Entrepreurship – Hung Fook Tong
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Hong Kong people have become more health-conscious in the past decade. In 2003, the SARS epidemic in Hong Kong had cruelly taken away the lives of 300 people and left us with traumatic experiences. After such a painful lesson, people have realised the vulnerability of life and the importance of health. Their consumption on healthy products has surged considerably as a result. In order to explore the lucrative market of healthy products, I have chosen Hung Fook Tong ( HFT) for my analysis assignment. Found in 1986, HFT is a large herbal tea enterprise with chain stores, manufactories of health products and bottled herbal drinks. It is determined to devote itself to the search for a perfectly natural path to health for the benefits of mankind and to hand down the fine tradition of Chinese herbal application.
Coincidentally, one of my friends had previously worked at HFT during summer vacation. In order to carry out a thorough analysis of HFT and the Chinese herbal drink, my friend has kindly arranged an interview for me with the marketing manager, Mr. Ricky Wong.
However, before we process further, let us see what does a typical customer mean. A typical customer is someone who makes use of the paid products of an individual or organisation. This is typically through purchasing or renting goods or services. They are someone who frequented a particular shop, who made it a habit to purchase goods of the sort the shop sold there rather than elsewhere, and with whom the shopkeeper had to maintain a relationship to keep his or her “custom”, meaning expected purchases in the future. The shopkeeper remembered the sizes and preferences of his or her customers.
Types of typical customers
Typical customers can be classified into two main groups: internal and external. Internal customers work for the organisation, possibly in another department or another branch. External customers are essentially the general public.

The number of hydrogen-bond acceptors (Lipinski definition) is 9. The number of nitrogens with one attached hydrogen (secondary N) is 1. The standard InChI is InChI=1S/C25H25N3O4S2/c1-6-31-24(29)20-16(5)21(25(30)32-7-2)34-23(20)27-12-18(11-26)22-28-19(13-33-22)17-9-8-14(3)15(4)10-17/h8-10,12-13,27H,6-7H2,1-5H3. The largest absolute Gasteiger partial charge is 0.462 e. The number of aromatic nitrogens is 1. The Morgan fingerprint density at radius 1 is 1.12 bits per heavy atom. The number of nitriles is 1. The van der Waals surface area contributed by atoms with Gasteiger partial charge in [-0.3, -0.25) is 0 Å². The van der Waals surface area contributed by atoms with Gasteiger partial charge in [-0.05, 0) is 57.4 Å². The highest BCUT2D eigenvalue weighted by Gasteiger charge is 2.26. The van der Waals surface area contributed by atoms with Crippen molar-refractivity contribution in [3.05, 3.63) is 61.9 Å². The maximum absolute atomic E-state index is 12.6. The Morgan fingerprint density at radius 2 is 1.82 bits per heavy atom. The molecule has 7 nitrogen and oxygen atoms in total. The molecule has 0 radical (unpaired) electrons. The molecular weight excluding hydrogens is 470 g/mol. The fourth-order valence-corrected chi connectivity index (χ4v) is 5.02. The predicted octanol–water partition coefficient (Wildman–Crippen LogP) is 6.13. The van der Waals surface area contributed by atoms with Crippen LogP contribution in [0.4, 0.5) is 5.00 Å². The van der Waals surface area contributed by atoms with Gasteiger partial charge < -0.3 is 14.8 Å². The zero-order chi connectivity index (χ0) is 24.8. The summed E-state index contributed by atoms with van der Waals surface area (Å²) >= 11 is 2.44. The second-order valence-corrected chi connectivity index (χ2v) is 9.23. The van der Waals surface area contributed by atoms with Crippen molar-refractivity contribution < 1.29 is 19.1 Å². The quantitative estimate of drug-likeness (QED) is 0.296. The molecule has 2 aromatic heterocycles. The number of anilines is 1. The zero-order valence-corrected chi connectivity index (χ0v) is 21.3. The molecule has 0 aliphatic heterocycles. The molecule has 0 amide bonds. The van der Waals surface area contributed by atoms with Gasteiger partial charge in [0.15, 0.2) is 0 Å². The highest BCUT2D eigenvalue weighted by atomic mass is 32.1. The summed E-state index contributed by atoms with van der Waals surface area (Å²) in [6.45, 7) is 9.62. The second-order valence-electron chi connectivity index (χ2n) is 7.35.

– People working in different departments of the vendor’s organisation
– People working in different branches of the vendor’s organisation
– Businesses or businesspeople, including suppliers, bankers and competitors.
– NGOs, Government Bodies, Voluntary Organisations.
However, although there are different types of typical customers, they are actually quite common because every customers have needs and expectations.
Customer needs may be defined as the facilities or services a customer requires to achieve specific goals or objectives. Needs are generally non-negotiable, but may be optional or of varying importance to the customer. In any transaction, customers seek value-for-money, and will often consider a range of vendors’ offers before purchasing.
Customer expectations are based on perceived values of facilities or services as applied to specific needs. Expectations are influenced by cultural values, advertising, marketing, and other communications, both with the supplier and with other sources. Expectations are negotiable and modifiable.
After learning what a typical customer is, and what characteristics typical customers have commonly. Hung Fook Tong decided their marketing strategy to reach their targeted customers, which are the external customers as explained above. According to Mr. Ricky Wong, HFT had captured nearly 40% of the market share and their the two major competitors, Hoi Tin Tong () and HealthWorks () together had captured another 40% of the market share. The results of the Porter’s Five Force analysis shows that the Chinese herbal drink industry is a favourably attractive industry.
As the Chinese herbal drink is currently in the growth stage of the product life cycle, it is experiencing constant growth in sales volume. In the practice to reach and meet the expectation of youngsters, HFT had used the following Marketing Mix to try to aim and maintain its position in the market.
Marketing Mix of the firm
HFT ‘s sales network encompasses all major supermarkets, chain food stores and department stores in Hong Kong while its export route reaches as far as Europe and the United States.
HFT is fully aware of the fast pace of life of modern people. In order that customers can enjoy at any time the many kinds of natural health herbal tea drinks offered by HFT, it set up a fully automated bottled drink factory in 1998 to produce healthy herbal tea drinks without preservatives and artificial colouring. Besides, HFT positioned the herbal tea drinks to be high quality, traditional, and healthy. HFT produces six healthy herbal drinks: (1) American Ginseng with honey, (2) Common Self-heal Fruit-Spike, (3) Canton Love-pes Vine, (4) Sour Plum Drink, (5) Chrysanthemum with honey and (6) Wild Dates Juice.
HFT offers 330ml, 500ml and 1.5L volume bottle drinks for most of the flavours. The 330ml and 500ml bottle drink is for convenient carriage and the 1.5L bottle drink is for family drinking. The package of the herbal tea drinks is colourful and is in accordance to the colour of the respective herbs. The package is fashionable and distinguishable from the traditional and old-fashioned one, because those herbal drinks are set to target at the new generation instead of the elderly.